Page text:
I have indeed heard my father say that he was pestered with a great many of those who for any religion they had might e’en have stayed where they were, but who flocked over hither in droves for what they call in English a livelihood; hearing with what open arms the refugees were received in England, and how they fell readily into business, being by the charitable assistance of the people in London encouraged to work in their manufactures, in Spitalfields, Canterbury, and other places, and that they had a much better price for their work than in France and the like.
My father, I say, told me that he was more pestered with the clamours of these people than of those who were truly refugees and fled in distress merely for conscience. I was about ten years old when I was brought over hither, where, as I have said, my father lived in very good circumstances and died in about eleven years more; in which time, as I had accomplished myself for the sociable part of the world, so I had acquainted myself with some of our English neighbours, as is the custom in London; and as, while I was young, I had picked up three or four play-fellows and companions suitable to my years, so as we grew bigger we learnt to call one another intimates and friends, and this forwarded very much the finishing me for conversation and the world.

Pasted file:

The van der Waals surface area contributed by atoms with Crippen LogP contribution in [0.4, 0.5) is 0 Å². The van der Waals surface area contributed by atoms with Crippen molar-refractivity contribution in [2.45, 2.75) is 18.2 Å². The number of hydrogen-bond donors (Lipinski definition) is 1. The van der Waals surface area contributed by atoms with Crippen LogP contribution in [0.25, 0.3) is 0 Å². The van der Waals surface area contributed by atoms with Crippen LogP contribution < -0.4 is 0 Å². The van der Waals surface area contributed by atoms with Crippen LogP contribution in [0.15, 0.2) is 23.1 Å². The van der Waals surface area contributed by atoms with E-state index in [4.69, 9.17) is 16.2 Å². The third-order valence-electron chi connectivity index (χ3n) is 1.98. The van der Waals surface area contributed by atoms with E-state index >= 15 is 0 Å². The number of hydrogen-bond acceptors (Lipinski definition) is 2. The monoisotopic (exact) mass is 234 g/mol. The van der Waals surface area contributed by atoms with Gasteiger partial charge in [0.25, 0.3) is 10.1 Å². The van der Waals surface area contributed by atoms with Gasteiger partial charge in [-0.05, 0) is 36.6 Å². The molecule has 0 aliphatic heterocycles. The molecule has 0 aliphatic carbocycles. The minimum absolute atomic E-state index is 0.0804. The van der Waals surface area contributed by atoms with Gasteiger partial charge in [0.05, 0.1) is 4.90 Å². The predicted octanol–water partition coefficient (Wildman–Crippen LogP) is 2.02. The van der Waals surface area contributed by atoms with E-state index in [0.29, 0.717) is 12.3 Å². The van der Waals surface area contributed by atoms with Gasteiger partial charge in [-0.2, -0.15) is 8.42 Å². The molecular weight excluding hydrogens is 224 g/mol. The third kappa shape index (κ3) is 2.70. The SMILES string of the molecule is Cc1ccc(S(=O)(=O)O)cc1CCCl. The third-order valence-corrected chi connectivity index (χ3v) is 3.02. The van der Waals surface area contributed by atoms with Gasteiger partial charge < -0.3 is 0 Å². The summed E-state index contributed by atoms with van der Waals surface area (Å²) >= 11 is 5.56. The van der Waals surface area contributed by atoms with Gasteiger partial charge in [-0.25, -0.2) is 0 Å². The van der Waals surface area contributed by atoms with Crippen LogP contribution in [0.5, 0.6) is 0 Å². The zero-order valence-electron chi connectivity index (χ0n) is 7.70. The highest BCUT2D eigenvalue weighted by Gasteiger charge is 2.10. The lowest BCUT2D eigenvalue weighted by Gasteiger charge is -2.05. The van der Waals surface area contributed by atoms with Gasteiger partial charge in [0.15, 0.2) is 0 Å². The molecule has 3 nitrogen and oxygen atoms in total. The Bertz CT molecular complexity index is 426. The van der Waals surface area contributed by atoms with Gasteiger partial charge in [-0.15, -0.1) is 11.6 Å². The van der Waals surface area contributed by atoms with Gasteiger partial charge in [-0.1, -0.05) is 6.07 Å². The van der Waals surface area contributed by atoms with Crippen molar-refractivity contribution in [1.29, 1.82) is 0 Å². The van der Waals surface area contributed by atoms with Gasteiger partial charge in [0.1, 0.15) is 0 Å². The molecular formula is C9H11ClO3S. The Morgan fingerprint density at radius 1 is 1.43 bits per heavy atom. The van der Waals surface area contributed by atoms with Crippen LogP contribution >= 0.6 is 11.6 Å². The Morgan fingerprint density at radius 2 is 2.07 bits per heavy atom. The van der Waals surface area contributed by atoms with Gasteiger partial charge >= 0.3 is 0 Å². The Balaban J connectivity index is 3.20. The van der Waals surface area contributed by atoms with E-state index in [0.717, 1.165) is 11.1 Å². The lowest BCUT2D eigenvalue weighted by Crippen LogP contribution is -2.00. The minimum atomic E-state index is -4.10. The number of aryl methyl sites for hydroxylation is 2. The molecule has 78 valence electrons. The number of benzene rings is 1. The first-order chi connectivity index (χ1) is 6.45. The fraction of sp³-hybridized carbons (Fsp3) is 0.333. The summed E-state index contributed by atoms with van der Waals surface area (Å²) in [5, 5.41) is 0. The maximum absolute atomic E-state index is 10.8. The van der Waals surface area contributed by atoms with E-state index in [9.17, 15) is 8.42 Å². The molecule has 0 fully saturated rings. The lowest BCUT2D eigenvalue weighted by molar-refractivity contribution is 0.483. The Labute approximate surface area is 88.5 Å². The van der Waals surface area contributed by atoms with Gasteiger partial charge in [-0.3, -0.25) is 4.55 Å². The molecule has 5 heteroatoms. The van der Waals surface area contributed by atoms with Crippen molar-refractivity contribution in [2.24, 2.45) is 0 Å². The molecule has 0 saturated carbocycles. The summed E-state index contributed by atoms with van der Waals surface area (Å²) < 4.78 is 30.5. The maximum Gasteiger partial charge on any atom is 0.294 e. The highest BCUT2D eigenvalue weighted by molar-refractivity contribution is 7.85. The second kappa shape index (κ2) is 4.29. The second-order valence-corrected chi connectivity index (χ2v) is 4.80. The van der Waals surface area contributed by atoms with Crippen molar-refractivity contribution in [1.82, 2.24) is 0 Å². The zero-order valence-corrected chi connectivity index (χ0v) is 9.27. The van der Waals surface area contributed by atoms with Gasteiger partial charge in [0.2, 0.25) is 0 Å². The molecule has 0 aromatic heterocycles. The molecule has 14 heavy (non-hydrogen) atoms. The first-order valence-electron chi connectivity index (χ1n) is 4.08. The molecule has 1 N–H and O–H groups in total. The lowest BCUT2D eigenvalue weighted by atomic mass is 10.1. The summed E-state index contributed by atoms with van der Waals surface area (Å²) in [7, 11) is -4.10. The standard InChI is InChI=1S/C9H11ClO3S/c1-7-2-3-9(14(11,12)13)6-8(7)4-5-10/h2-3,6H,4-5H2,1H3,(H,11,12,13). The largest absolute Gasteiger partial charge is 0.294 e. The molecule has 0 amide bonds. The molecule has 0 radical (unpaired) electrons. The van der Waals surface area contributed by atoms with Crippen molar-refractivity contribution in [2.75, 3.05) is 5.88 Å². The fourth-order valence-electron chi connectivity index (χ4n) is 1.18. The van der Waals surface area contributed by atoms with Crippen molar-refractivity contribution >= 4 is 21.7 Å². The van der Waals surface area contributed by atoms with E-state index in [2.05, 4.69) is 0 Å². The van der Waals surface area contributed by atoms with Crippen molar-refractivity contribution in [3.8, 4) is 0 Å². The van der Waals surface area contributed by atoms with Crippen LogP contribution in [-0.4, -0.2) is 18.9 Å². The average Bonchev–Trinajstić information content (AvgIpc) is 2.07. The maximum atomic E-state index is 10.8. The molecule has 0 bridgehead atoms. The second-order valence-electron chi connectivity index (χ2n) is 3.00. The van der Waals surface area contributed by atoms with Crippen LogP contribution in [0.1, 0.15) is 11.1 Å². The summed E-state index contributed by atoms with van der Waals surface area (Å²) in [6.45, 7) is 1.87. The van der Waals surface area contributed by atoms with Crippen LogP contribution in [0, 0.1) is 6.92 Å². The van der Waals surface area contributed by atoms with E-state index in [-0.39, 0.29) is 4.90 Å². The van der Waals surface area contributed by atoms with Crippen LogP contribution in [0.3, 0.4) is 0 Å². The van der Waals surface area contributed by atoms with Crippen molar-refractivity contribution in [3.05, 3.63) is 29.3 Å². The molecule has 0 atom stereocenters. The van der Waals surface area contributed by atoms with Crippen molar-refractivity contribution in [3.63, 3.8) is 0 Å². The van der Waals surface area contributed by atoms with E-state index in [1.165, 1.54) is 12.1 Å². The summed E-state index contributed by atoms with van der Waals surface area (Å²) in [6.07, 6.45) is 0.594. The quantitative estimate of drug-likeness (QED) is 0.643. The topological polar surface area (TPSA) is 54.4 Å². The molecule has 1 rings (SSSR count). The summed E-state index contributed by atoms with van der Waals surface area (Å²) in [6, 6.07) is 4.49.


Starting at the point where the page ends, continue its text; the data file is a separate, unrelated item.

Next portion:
I went to English schools, and, being young, I learnt the English tongue perfectly well, with all the customs of the English young women; so that I retained nothing of the French but the speech, nor did I so much as keep any remains of the French language tagged to my way of speaking, as most foreigners do, but spoke what we call natural English, as if I had been born here.
Being to give my own character, I must be excused to give it as impartially as possible, and as if I was speaking of another body; and the sequel will leave you to judge whether I flatter myself or no.